By Jeremy Littlewood
Events in Canada in the last few days will change our understanding of the security situation and how we all – Parliamentarians, officials, citizens – respond to and manage it. Statements such as those from testimony earlier this month – the threat of terrorism is diffuse, complex and able to change rapidly – now have salience and more prominent meaning. As the Prime Minister noted in his statement over the next few days and weeks much that is unknown will become clearer. There will, of course, be a reaction on numerous levels, and necessarily so. How we react will have important implications for managing the threat from terrorism in the coming months and years.
We should first reflect on some positive aspects of the response to the attack in Ottawa. Overall, the system worked: individuals, authorities, and the bureaucracy reacted with some skill and considerable flexibility in a very confusing situation. The numerous responses from professionals and people caught in the downtown core, from the Sergeant-at-Arms Kevin Vickers in Parliament and staff, passers-by who aided Corporal Cirillo, police and authorities who responded quickly, MPs and their staff who remained calm, and the media for doing a collective good job on reporting events on TV, in e-print, and via social media. Watching Canada from the safety of my office in Ottawa efficiency, effectiveness and calmness were evident and Ottawa got through the day without hyperbole and fear-mongering.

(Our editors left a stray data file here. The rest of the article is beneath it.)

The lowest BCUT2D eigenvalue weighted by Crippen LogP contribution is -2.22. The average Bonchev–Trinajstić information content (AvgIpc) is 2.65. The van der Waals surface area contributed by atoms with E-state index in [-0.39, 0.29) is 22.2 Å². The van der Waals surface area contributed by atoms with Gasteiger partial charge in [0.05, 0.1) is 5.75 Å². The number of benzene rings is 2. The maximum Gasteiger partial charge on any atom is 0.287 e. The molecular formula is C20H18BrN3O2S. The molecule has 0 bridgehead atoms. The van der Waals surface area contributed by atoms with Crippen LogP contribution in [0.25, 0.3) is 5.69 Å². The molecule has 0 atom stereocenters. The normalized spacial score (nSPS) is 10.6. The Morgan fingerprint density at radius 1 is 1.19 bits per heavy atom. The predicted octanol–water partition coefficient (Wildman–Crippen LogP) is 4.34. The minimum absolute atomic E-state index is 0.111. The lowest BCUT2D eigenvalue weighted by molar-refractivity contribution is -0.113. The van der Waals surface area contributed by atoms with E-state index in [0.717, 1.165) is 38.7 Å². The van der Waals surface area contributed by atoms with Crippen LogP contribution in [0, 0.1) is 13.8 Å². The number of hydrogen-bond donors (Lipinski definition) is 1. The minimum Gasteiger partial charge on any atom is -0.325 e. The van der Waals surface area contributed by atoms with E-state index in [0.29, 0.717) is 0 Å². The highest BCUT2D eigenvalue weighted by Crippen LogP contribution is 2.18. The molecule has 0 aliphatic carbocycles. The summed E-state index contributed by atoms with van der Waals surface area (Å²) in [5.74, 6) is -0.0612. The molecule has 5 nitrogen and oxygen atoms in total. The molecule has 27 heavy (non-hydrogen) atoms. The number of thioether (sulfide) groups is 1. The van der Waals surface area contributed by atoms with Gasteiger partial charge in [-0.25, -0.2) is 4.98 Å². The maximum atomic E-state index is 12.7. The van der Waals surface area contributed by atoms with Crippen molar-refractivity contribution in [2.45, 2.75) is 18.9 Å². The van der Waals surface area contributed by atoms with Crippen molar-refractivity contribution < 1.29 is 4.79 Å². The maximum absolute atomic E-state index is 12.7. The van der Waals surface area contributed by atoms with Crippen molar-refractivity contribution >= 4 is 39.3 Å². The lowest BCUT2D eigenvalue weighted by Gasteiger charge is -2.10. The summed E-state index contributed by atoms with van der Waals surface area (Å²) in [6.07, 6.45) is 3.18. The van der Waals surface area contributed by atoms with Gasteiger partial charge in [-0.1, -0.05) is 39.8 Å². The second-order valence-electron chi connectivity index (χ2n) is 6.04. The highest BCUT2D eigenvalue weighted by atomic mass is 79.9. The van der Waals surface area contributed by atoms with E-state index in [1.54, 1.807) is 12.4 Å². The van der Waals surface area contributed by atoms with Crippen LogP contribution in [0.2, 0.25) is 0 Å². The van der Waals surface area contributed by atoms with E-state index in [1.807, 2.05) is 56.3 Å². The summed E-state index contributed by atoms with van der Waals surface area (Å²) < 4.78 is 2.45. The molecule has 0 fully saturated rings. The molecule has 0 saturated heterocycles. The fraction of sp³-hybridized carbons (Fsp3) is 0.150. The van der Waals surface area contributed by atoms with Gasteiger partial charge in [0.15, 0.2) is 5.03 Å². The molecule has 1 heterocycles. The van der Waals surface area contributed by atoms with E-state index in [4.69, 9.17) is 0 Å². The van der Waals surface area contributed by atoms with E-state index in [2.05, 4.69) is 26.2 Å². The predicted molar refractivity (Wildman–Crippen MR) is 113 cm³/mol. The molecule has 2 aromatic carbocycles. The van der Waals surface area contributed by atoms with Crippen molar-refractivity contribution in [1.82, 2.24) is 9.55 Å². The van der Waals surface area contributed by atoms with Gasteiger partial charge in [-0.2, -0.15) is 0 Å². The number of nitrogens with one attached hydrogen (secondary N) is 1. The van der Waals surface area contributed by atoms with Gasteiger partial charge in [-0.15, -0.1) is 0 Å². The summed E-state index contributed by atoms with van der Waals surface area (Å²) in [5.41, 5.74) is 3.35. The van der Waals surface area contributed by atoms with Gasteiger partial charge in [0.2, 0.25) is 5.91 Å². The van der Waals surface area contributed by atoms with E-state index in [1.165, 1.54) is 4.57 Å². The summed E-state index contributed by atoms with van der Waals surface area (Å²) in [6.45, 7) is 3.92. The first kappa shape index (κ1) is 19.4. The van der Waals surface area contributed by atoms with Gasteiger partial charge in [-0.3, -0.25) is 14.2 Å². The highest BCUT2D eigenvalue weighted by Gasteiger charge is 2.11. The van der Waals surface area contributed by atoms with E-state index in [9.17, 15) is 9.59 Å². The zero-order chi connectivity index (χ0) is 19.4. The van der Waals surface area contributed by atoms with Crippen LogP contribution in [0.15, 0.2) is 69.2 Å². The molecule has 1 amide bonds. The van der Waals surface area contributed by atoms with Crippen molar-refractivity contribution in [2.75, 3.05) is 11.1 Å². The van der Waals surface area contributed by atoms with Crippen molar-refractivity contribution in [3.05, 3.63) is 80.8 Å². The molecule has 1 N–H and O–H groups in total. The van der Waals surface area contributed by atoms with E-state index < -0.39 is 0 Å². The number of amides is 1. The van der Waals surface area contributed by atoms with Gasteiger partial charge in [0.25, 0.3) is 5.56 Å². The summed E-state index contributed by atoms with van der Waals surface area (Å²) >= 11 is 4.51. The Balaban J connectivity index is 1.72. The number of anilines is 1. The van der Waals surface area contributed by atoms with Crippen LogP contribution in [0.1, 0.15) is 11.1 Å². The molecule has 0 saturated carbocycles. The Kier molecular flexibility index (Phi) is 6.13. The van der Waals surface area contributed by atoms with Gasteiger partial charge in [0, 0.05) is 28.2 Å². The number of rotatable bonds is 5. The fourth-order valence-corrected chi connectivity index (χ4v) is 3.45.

Now the more difficult task is ahead: while we can be sure that the authorities will be reviewing everything and the intelligence and security community will be revisiting all their files and reassessing all investigations, the clamour for a reaction will increase as the hours and days tick by.
With that in mind, let’s not forget a central lesson from the experience of many democracies with terrorism: over-reaction is as big a problem as under reaction. New powers, procedures and resource allocations should be considered in a manner that is thoughtful and where debate can get at some difficult issues. The lessons of history and experience should not be ignored. Worth bearing in mind here are seven observations from Richard English in the conclusion to his 2009 book Terrorism: How to Respond and the accompanying lecture. In short, democracies should respond as follows:
- Learn to live with terrorism. We can’t eradicate terrorism, but we can manage the problem.
- Where possible, address underlying root causes and problems. He of course notes that it is not always possible to do that for a variety of reasons.
- Avoid the over-militarization of response.
- Intelligence is the most vital element in successful counter-terrorism.
- Respect orthodox legal frameworks and adhere to the democratically established rule of law.
- Coordinate security, financial and technological-related preventative measures.
- Maintain strong credibility in counter-terrorist public argument.
Canada has responded to terrorism in the past; it will have to do so again in the future. Both the past and the future should be at the forefront of our minds as we contemplate our response in the next few days and weeks.